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2008 Team Review - Williams: one step forward, two steps back 03 Dec 2008

Nico Rosberg (GER) Williams FW30.
Formula One World Championship, Rd 15, Singapore Grand Prix, Qualifying, Singapore, Saturday, 27 September 2008 Nico Rosberg (GER) Williams on the podium.
Formula One World Championship, Rd 15, Singapore Grand Prix, Race, Marina Bay Street Circuit, Singapore, Sunday, 28 September 2008 Kazuki Nakajima (JPN) Williams FW30.
Formula One World Championship, Rd 18, Brazilian Grand Prix, Practice Day, Interlagos, Sao Paulo, Brazil, Friday, 31 October 2008 Lewis Hamilton (GBR) McLaren Mercedes MP4/23 retired from the race and Nico Rosberg (GER) Williams FW30 hit him at the end of the pit lane.
Formula One World Championship, Rd 7, Canadian Grand Prix, Race, Montreal, Canada, Sunday, 8 June 2008 Kazuki Nakajima (JPN) Williams at the Williams team photograph.
Formula One World Championship, Rd 18, Brazilian Grand Prix, Race Day, Interlagos, Sao Paulo, Brazil, Sunday, 2 November 2008. © Sutton

It has been four long years since Williams last tasted victory with Juan Pablo Montoya’s win at the 2004 Brazilian Grand Prix. In the meantime the British team have seen their fortunes gradually dwindle - and their performance this season has done little to assuage the fall from grace.

Despite scoring two podiums, Williams ended the year eighth in the standings, compared to fourth last season, scooping four points less than in 2007. It followed a campaign in which they fell victim to both their own car’s deficiencies and to the success of their rivals.

The Grove factory remained as packed as ever with dedicated staff, led by the indefatigable Frank Williams, whilst a young driver line-up promised both ambition and skill. Kazuki Nakajima was very much an unknown quantity at the start of the year, but Nico Rosberg’s talent was well proven and things began well for the German with a maiden podium at the season opener in Melbourne.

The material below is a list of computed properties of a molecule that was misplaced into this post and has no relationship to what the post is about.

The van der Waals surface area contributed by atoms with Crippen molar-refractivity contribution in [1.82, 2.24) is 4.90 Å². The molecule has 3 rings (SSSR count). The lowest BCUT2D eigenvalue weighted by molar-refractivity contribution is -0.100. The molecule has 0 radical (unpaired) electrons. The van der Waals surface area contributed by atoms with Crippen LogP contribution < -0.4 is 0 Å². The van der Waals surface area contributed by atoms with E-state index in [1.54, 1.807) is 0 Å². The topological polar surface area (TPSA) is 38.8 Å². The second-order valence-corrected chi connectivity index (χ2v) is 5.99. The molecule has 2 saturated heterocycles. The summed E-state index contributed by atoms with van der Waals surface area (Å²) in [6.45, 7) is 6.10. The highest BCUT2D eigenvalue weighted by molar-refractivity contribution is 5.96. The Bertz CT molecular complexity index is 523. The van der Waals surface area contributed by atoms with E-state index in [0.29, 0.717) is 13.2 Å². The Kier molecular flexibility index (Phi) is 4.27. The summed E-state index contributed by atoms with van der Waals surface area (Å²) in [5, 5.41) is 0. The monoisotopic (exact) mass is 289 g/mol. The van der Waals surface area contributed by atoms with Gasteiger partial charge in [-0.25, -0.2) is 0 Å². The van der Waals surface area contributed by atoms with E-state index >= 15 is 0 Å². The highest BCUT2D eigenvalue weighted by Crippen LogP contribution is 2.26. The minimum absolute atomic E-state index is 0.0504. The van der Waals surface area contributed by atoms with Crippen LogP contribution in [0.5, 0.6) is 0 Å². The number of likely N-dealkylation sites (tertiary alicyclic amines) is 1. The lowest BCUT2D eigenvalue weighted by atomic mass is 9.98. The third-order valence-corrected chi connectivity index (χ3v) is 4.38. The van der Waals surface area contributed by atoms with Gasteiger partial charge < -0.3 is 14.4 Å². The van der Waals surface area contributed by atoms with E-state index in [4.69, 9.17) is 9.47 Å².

Rosberg had looked strong all weekend and in the race’s closing stages the FW30 was far and away the fastest car on track as it powered him to third place. It was an encouraging start for Williams, but unhappily it was a performance that wouldn’t be repeated for another six months.

The main problem was the massive variation in the car’s performance from track to track. On circuits dominated by relatively low-speed corners, like Australia, Monaco, Canada, Italy and Singapore, the FW30 was surefooted enough to challenge the Renaults and BMW Saubers (and occasionally even the Ferraris and McLarens). But at others, in particular the high-speed circuits of Silverstone and Spa, it struggled. Rosberg qualified a miserable 18th at the British Grand Prix.

It was at Singapore in September that the team secured their second podium of the year, Rosberg taking a somewhat fortuitous second place to score his best-ever result. That was the good luck - bad luck seemed more commonplace. Rosberg lost valuable points to a Toyota engine failure in Spain and threw away the chance of more in Canada when he followed Lewis Hamilton into that now infamous pit-lane pile up.

For the most part Nakajima failed to match the pace of his more experienced team mate and racked up a few inevitable rookie errors. But they weren’t too numerous and the Japanese driver justified Williams’ decision to give him a race seat. Indeed, he accrued nine points over the course of the season - two more than his famous father, Satoru, mustered during his 1987 debut.

As the season progressed Williams gradually refocused their energies away from the hit-and-miss FW30, and towards its 2009 successor. Like BMW Sauber, it could be argued that the switch was premature, but unlike BMW Sauber Williams hadn’t already established a firm hold on their targeted championship position. From fourth in the standings after May’s Monaco race they lost places first to Red Bull and engine suppliers Toyota, and subsequently to Renault and Toro Rosso. Unable to match the advancements of their midfield rivals, they ultimately finished the year with only Honda and Force India behind them.

As the only independent team not backed by a billionaire, things aren’t likely to get much easier in terms of resources for Williams next year either, especially in the current economic climate. But with a head start on their 2009 programme, and the prospect of regulation changes cancelling out others’ advantages, the British team are clearly determined to come out fighting. The comeback trail starts here.